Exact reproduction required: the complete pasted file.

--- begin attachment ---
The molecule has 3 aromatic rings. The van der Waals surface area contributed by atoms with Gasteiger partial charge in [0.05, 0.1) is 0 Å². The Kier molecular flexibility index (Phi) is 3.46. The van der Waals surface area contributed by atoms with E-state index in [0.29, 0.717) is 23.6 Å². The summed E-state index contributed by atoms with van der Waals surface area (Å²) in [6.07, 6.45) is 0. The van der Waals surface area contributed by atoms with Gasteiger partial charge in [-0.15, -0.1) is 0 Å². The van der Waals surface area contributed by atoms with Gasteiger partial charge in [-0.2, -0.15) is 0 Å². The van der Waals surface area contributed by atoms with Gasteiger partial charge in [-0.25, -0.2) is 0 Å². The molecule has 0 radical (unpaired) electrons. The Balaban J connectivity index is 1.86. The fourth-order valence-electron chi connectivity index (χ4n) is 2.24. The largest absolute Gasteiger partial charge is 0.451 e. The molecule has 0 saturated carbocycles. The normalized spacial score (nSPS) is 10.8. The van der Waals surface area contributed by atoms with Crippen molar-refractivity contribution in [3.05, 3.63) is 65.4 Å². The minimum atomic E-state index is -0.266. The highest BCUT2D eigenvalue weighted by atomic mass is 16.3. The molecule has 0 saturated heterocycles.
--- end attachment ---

The molecule has 3 aromatic rings. The van der Waals surface area contributed by atoms with Gasteiger partial charge in [0.05, 0.1) is 0 Å². The Kier molecular flexibility index (Phi) is 3.46. The van der Waals surface area contributed by atoms with E-state index in [0.29, 0.717) is 23.6 Å². The summed E-state index contributed by atoms with van der Waals surface area (Å²) in [6.07, 6.45) is 0. The van der Waals surface area contributed by atoms with Gasteiger partial charge in [-0.15, -0.1) is 0 Å². The van der Waals surface area contributed by atoms with Gasteiger partial charge in [-0.2, -0.15) is 0 Å². The van der Waals surface area contributed by atoms with Gasteiger partial charge in [-0.25, -0.2) is 0 Å². The molecule has 0 radical (unpaired) electrons. The Balaban J connectivity index is 1.86. The fourth-order valence-electron chi connectivity index (χ4n) is 2.24. The largest absolute Gasteiger partial charge is 0.451 e. The molecule has 0 saturated carbocycles. The normalized spacial score (nSPS) is 10.8. The van der Waals surface area contributed by atoms with Crippen molar-refractivity contribution in [3.05, 3.63) is 65.4 Å². The minimum atomic E-state index is -0.266. The highest BCUT2D eigenvalue weighted by atomic mass is 16.3. The molecule has 0 saturated heterocycles.